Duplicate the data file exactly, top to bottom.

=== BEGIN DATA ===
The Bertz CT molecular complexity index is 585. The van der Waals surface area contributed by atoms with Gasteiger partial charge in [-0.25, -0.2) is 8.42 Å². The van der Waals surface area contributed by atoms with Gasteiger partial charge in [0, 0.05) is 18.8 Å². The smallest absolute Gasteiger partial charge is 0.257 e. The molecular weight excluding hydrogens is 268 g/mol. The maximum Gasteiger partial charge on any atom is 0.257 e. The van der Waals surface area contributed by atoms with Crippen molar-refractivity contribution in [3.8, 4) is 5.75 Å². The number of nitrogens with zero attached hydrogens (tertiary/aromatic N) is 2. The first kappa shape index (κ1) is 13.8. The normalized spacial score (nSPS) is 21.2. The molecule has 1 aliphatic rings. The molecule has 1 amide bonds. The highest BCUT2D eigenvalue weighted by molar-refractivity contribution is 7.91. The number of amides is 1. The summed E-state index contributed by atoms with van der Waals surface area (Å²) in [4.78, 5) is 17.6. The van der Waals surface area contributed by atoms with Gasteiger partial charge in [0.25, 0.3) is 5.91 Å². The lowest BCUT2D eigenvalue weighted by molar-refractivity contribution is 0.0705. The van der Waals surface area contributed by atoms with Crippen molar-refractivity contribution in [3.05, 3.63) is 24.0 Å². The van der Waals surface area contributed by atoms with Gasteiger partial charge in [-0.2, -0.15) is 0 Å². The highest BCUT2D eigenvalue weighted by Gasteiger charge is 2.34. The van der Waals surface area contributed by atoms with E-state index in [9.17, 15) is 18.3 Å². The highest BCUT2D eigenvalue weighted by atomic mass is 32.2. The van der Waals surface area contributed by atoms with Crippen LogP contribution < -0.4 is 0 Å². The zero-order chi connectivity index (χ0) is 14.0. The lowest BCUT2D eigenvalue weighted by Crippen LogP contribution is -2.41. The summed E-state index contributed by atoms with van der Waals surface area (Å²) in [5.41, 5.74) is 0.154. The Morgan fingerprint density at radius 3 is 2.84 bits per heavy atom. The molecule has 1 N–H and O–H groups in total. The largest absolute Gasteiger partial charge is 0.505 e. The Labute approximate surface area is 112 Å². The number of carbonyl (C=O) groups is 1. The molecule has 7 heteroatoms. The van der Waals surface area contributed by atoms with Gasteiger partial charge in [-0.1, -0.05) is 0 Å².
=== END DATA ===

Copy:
The Bertz CT molecular complexity index is 585. The van der Waals surface area contributed by atoms with Gasteiger partial charge in [-0.25, -0.2) is 8.42 Å². The van der Waals surface area contributed by atoms with Gasteiger partial charge in [0, 0.05) is 18.8 Å². The smallest absolute Gasteiger partial charge is 0.257 e. The molecular weight excluding hydrogens is 268 g/mol. The maximum Gasteiger partial charge on any atom is 0.257 e. The van der Waals surface area contributed by atoms with Crippen molar-refractivity contribution in [3.8, 4) is 5.75 Å². The number of nitrogens with zero attached hydrogens (tertiary/aromatic N) is 2. The first kappa shape index (κ1) is 13.8. The normalized spacial score (nSPS) is 21.2. The molecule has 1 aliphatic rings. The molecule has 1 amide bonds. The highest BCUT2D eigenvalue weighted by molar-refractivity contribution is 7.91. The number of amides is 1. The summed E-state index contributed by atoms with van der Waals surface area (Å²) in [4.78, 5) is 17.6. The van der Waals surface area contributed by atoms with Gasteiger partial charge in [0.25, 0.3) is 5.91 Å². The lowest BCUT2D eigenvalue weighted by molar-refractivity contribution is 0.0705. The van der Waals surface area contributed by atoms with Crippen molar-refractivity contribution in [3.05, 3.63) is 24.0 Å². The van der Waals surface area contributed by atoms with Gasteiger partial charge in [-0.2, -0.15) is 0 Å². The highest BCUT2D eigenvalue weighted by Gasteiger charge is 2.34. The van der Waals surface area contributed by atoms with E-state index in [9.17, 15) is 18.3 Å². The highest BCUT2D eigenvalue weighted by atomic mass is 32.2. The van der Waals surface area contributed by atoms with Crippen LogP contribution < -0.4 is 0 Å². The zero-order chi connectivity index (χ0) is 14.0. The lowest BCUT2D eigenvalue weighted by Crippen LogP contribution is -2.41. The summed E-state index contributed by atoms with van der Waals surface area (Å²) in [5.41, 5.74) is 0.154. The Morgan fingerprint density at radius 3 is 2.84 bits per heavy atom. The molecule has 1 N–H and O–H groups in total. The largest absolute Gasteiger partial charge is 0.505 e. The Labute approximate surface area is 112 Å². The number of carbonyl (C=O) groups is 1. The molecule has 7 heteroatoms. The van der Waals surface area contributed by atoms with Gasteiger partial charge in [-0.1, -0.05) is 0 Å².